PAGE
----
How to Answer Behavioral Interview Questions

The best way to answer behavioral questions is to use the STAR interview response technique. It's a four-step process that makes answering questions about your past work behavior a breeze.

Abi Tyas TunggalAT

Abi Tyas Tunggal

How to Answer Behavioral Interview Questions

Most hiring managers ask behavioral interview questions as part of their interview process, so it's essential to know how to answer them. Behavioral job interviews focus on questions about your thought process or what you've done in a specific situation.

Employers who use a behavioral interview approach expect answers that focus on specific situations. Focusing your response on an example from your work experience is best to show your strengths and why you're the ideal job candidate. For example, you might get a question like, "Tell me about a time you made a mistake."

Behavioral questions assume past behavior is a good indicator of future behavior, so it's best to stick to examples from your past when answering.

Keep reading to learn what behavioral interview questions are and how to prepare for and answer them. We've also included example answers and tips.

Related: How to prepare for a behavioral interview

Job interview

What are behavioral interview questions?

Behavioral interview questions focus on how you acted in a specific situation to gauge how you react to stressful situations, your skill level, and how you conduct yourself in a work environment. They also allow the interviewer insight into your personality.

Common behavioral interview questions include:

  • Describe a time when you disagreed with a teammate. How did you resolve the disagreement?
  • Can you tell me about a time when you failed to meet a goal?
  • What is a situation where you assumed the leadership of your team?
  • What was the most challenging situation you have had at a previous workplace?
  • Can you describe a time when you disagreed with your manager's strategy?

In general, you can spot a behavioral interview question by looking out for the following phrases:

  • "Tell me about a time..."
  • "Describe a time..."
  • "How did you handle [a situation]?"
  • "Give me an example of..."

Employers are looking for a detailed explanation of a specific situation from your past. They want to know the problem, task, actions you took, and the results of your actions.

Job interview preparation

How to prepare for a behavioral job interview

You can't prepare for every behavioral interview question before an interview. Many questions will be specific to the job and company. However, you can follow tactics to ensure you provide a good answer.

For more tips, read our guide to preparing for behavioral job interviews.

Job interview preparation

Prepare for common behavioral interview questions

If you review the most common behavioral interview questions, you'll be ready for the most common questions.

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Tailor your answer to the job description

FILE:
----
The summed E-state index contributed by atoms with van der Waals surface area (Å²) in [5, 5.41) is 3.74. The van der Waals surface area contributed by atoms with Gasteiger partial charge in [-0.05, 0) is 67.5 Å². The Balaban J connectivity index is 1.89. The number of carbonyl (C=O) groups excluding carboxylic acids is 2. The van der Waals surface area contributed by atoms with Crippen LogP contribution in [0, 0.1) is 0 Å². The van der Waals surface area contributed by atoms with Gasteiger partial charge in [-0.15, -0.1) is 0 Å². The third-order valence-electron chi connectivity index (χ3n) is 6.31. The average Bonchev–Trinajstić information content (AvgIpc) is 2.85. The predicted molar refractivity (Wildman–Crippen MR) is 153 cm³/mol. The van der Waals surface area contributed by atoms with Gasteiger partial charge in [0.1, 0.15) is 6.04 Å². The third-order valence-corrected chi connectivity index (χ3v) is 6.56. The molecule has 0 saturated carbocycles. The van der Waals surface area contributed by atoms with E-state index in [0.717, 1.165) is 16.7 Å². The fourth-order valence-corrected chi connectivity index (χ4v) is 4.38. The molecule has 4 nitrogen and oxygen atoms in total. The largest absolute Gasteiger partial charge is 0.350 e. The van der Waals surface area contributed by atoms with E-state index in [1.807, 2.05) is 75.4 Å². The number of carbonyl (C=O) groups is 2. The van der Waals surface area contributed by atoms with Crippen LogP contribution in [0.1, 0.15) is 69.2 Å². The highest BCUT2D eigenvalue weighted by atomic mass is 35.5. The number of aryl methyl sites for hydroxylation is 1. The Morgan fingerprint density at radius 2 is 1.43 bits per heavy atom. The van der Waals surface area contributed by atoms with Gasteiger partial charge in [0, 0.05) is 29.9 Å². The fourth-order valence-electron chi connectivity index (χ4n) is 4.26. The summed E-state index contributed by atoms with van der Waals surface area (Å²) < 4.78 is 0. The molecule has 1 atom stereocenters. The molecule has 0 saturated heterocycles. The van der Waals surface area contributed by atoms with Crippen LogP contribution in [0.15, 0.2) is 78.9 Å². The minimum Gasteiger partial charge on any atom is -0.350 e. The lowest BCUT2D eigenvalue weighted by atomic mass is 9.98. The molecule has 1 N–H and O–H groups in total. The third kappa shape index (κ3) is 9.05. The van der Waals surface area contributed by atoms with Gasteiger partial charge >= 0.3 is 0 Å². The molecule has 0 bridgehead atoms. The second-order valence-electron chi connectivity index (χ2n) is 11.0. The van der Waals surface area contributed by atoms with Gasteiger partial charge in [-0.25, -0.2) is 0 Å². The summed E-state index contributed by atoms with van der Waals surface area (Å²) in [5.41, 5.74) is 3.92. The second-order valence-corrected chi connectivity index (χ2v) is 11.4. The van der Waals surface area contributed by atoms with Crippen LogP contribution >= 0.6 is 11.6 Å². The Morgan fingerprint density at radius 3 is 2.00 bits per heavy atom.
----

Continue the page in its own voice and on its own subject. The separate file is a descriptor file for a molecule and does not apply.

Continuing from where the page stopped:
When answering behavioral questions, you need to target your answer to the job. You can do this by reading and re-reading the job listing in full before your interview. The job post contains the duties and responsibilities associated with the position and hints about what the interviewer wants to assess.

Look out for skills, responsibilities, and expectations that the hiring manager needs, and write down your relevant experience. Once you've got your list, try to think of specific examples from your prior experience where you've applied the skills or been in a similar situation.

For example, if you're applying for a remote operations manager position and the job description mentions time management and needing someone who can think on their feet, try to think about situations that demonstrate your ability to manage tight or changing deadlines.

Job interview preparation

Research the company

It always helps to research the company. As with the job description, research gives you an idea of what qualities and abilities the hiring manager is looking for in an ideal job candidate.

If you're starting your career or trying to move to a new role, reach out to professionals in the field to get an idea of in-demand skills, knowledge, and strengths they think are essential for the job. Your research is another source for potential questions.

Job interview preparation

Develop and practice your answers before the interview

Once you've got an idea of the interviewer's questions, the next step is to come up with specific situations from your career that help you demonstrate that you have the skills and qualities needed for the role.

Create a list of five to ten situations that make you an ideal candidate, and then develop stories using the STAR method that demonstrate your contribution. These could be situations from your time as an employee, student, volunteer, or intern.